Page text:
He played his first paid DJ gig on January 1st 1976; produced, remixed, romanced and lived with Madonna during her breakthrough years and lorded over the disco scene during its heyday in NYC. This Friday he comes to Ireland for the first time ever. Ladies and Gentlemen, give it up for Jellybean Benitez.
What are your earliest memories of disco?
“I guess it was going to The Loft with David Mancuso and a few other clubs. I grew up in a neighbourhood in New York (the Bronx) where kids aspired to be bouncers and that’s how they found out about nightclubs.
I bought a lot of records when friends had parties and sat by the turntable in case they’d be scratched or stolen. I thought to be a DJ you had to have a voice or be on the radio. Then one of the older kids said that in a club the DJ has 2 turntables and the music never stops. And they play tracks over each other. My immediate reaction was that’s a horrible idea.
It boggled my mind but when I started going to the clubs and checking it out, it seemed pretty cool. I borrowed my sister’s turntable much to her chagrin, went to Radio Shack and they started explaining about microphones and mixers and what to do.
It was all new, this whole phenomenon. Places with big sound systems and lights. I went from doing parties to experiencing this. You couldn’t find out about the clubs in the newspapers or magazines, it was from word of mouth and record stores.
I lived in the Bronx. I’d go to clubs ask DJs like Nicky Siano, Tony Smith and Danny Krivit, hear what they were playing and then go downstairs to Colony Records and ask them about it. Sometimes, they’d say it’s an ‘import’. I was like: ‘What’s an import?’”
When did you first meet Madonna? How did that relationship unfold? Do you have any contact with her anymore?
“I was DJing at the Fun House and it was quite common for record companies to bring by new records or works in progress in the hope that I might listen to them and help break it. She was one of those artists who came in. She told me she was working on her new album. talked about remixes and asked if I’d be interested. We exchanged numbers and lived together for two years.
The first track I remember by her was called Everybody. It was a big record for me at club level. I was playing at the Fun House on Saturday nights for 14 hours so had some room to drop it. I thought it was a good record and getting good reaction. I liked it because it was soulful, it had this alternative side to it, was radio friendly and the girls were dancing to it and singing along.”
Jellybean dated her for two years) and produced Holiday as well as remixing Borderline, Lucky Star and Everybody from her self-titled debut in 1983. When pressed a little further on his relationship with Madonna, he hints that he will reveal more in a forthcoming book before adding:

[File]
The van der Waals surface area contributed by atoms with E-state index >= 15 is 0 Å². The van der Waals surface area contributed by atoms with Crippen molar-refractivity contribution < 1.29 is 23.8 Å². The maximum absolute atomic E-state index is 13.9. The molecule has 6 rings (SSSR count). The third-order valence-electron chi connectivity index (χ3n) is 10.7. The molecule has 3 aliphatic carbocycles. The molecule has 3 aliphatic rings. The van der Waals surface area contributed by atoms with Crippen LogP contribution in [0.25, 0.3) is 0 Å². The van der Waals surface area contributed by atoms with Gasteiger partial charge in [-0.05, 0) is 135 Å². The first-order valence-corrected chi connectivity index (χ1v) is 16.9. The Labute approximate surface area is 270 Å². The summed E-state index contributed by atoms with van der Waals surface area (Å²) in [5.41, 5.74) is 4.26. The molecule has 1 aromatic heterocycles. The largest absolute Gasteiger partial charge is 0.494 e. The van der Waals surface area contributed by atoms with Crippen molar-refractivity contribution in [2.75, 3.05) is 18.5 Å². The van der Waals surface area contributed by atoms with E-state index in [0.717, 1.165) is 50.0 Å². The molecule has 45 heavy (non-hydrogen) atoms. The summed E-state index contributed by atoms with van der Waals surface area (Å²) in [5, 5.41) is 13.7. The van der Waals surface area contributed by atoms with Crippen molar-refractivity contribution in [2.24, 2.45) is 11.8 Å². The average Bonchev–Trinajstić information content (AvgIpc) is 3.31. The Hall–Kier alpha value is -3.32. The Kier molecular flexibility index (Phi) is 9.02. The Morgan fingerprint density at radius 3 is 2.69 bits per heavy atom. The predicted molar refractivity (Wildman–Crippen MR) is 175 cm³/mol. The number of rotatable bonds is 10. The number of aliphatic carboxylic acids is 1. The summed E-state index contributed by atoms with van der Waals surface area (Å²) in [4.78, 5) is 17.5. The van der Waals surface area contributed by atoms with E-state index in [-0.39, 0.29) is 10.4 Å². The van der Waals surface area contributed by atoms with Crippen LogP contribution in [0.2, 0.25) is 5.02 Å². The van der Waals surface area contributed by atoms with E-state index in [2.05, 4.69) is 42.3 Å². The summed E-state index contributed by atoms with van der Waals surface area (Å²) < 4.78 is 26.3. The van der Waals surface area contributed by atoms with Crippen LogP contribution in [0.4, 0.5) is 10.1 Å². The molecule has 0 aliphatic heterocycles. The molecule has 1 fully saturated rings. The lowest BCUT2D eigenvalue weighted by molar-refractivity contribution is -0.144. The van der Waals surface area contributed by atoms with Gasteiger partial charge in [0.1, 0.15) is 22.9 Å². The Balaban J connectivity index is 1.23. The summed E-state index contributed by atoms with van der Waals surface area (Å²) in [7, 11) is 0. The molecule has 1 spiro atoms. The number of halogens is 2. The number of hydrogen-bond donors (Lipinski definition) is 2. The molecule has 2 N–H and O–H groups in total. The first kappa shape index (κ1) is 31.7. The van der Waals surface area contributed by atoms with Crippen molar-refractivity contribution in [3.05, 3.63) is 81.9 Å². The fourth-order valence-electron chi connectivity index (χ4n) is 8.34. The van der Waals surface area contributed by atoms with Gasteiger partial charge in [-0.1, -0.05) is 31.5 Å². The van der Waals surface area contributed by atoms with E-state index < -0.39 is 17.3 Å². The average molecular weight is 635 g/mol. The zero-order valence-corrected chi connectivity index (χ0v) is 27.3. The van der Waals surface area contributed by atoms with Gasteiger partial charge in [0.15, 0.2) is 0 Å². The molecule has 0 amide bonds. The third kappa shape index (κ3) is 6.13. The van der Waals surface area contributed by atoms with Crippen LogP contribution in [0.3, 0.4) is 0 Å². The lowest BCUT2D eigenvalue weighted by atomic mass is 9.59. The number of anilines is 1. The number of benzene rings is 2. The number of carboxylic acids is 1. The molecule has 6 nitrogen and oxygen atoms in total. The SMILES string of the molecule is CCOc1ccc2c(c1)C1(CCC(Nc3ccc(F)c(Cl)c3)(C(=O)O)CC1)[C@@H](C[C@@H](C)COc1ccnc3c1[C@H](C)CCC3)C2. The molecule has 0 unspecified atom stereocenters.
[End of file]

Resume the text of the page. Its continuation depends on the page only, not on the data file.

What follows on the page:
“We’ve been friends for decades. I knew her when we were both broke. We experienced things for the first time together. There’s a connection there. She’s still the same woman to me she was back then. The media have created a persona of her which I get and understand. But for women, it’s a difficult balance between fighting for what you want and believe in. By doing this they can often end up being labelled difficult to work with and a bitch for being opinionated. That’s a lot of the misconception about Madonna.”
What are your memories of the impact of AIDS on the disco scene in the 80s?
“That was really difficult. We lost so many talented people in the arts. People were quite promiscuous during the early to mid 70s era before Saturday Night Fever and John Travolta. I was 17 in 1975 and I saw these people who were ten years older than me and come from the ‘free love’ era. Drugs were about, not out in open but there. The only sexual diseases people got were things like gonorrhea syphilis and herpes.
Then when AIDS arrived, it got out of control. It was labelled a disease that only gay people had which made people prejudiced and homophobic. The whole thing snowballed. At the time I had a phonebook and it was strange to have all these numbers in my book and the people no longer with me. I couldn’t bring myself to cross them out. I lost a lot of people.”
What is the essence of a great club from your experience?
“First and foremost it is about the people who attend. It depends on their intention – some come in to get lost in music and dance and have a great time, some to meet people. A balance in between those is the right combination. Then you need a DJ who connects to that audience, is present and aware. The interaction that happens is really special. It comes down to art of programming rather than technical aspects. The other component is sound which really impacts on the experience. You don’t want ear fatigue which shortens the night. If the sound system is fitted properly you should feel the music and hear it but not be overwhelmed.
Who do you rate musically on the DJ circuit these days?
“I like the Martinez Brothers and Black Coffee – they are two DJs who are really special and create great atmospheres when they play. There’s also a bunch of women who are rarely ever spoken of. I hope to see more of them headlining. Our industry hasn’t been fair to them. DJs such as Kamala in New York, DJ Venus and Ultra Nate.”
Do you have an all-time favourite dance track?
“Love is the message by MFSB, That really is the origin of uptempo r’n’b, disco and house.
Everything comes from that song.”
Interview by Michael McDermott